“The West was mad as hell. People went on television denouncing the violence; politicians talked about trade sanctions; nobody believed those murderous old geriatrics anymore. But in America and Japan and Europe there were people who said, ‘Hold on, there are one point four billion people over there, the biggest single market in the world, and if you impose trade sanctions, some other bastard is going to be selling them the T-shirts and the sneakers and the pocket calculators and the mopeds instead of us.’
“So the trade sanctions didn’t last long, and the murdering old men in Beijing laughed so hard you could hear them in Hong Kong. And in two months’ time they’ll be here with their tanks and their cynical sneers and their contempt for human life, and the Chinese screens will go up, and no one over there in your country will want to know what’s really going on here. They’ll be happy with the shadow play on the screens, glad not to have reasons for refusing to sell the T-shirts. That’s the problem: how to live a life when you always have to pretend that the world is upside down and has always been that way.”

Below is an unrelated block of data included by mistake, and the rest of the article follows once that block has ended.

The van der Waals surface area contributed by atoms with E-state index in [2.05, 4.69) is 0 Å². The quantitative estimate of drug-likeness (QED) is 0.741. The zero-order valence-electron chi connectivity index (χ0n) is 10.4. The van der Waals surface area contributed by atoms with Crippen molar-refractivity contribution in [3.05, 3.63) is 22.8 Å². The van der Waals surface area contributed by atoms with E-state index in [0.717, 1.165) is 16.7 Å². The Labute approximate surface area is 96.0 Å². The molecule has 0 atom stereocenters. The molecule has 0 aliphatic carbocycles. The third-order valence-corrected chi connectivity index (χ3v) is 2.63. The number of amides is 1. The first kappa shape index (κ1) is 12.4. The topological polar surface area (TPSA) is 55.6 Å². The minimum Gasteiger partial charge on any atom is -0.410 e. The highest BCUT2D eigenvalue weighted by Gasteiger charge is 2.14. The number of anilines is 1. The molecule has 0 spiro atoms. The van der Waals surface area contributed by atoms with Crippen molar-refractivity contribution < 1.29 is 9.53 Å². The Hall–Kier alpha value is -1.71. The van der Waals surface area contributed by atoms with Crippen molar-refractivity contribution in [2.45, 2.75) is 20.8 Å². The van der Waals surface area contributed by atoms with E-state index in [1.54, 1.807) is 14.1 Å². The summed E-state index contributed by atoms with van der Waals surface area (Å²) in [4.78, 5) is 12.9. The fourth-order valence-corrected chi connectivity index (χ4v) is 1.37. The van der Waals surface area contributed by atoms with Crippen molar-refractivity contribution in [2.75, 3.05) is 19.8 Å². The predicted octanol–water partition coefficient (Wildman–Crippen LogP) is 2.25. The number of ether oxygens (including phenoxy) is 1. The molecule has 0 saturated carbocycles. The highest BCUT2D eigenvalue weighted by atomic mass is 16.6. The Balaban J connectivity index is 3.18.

Moira had stopped stroking him. He let the television lights flicker over his face. Her voice when she spoke was a Bronx rumble. “Kinda tough, that one, Charlie. Not sure there’s anything I can do to help.”
“Well, there’s one thing that might help in a tiny way.”
“You could stop lying.”
“Did you say stop lying?”
“Yes, that’s what I said. You were a sergeant in the NYPD, but you took early retirement over two years ago. Your daughter, Clare, did go to NYU, but she didn’t graduate in sociology; she graduated in business studies. Strange mistake for a mother to make.”
The silence lasted so long Chan assumed Moira wasn’t going to answer. It didn’t much matter. He became absorbed in the images from the kung fu show again. Evil wasn’t vanquished as easily as all that. There had been a counterattack by the bad monks from the black monastery over the hill. It was no problem telling them apart from the good monks because they always snarled when they spoke whereas the good monks oozed serenity. If he went into movies, he’d have to be one of the bad guys. Finally Moira made rumbling sounds preparatory to saying something.
“You checked the same day? With the university as well? Would have taken NYPD a month, minimum. If they’d bothered at all. Guess what made you suspicious was the stuff I pocketed in the shop downstairs, huh? You didn’t believe I did it to test you, did you?”
Chan tried to look at her. “You mean I was supposed to?”
Moira grunted. “Guess not.”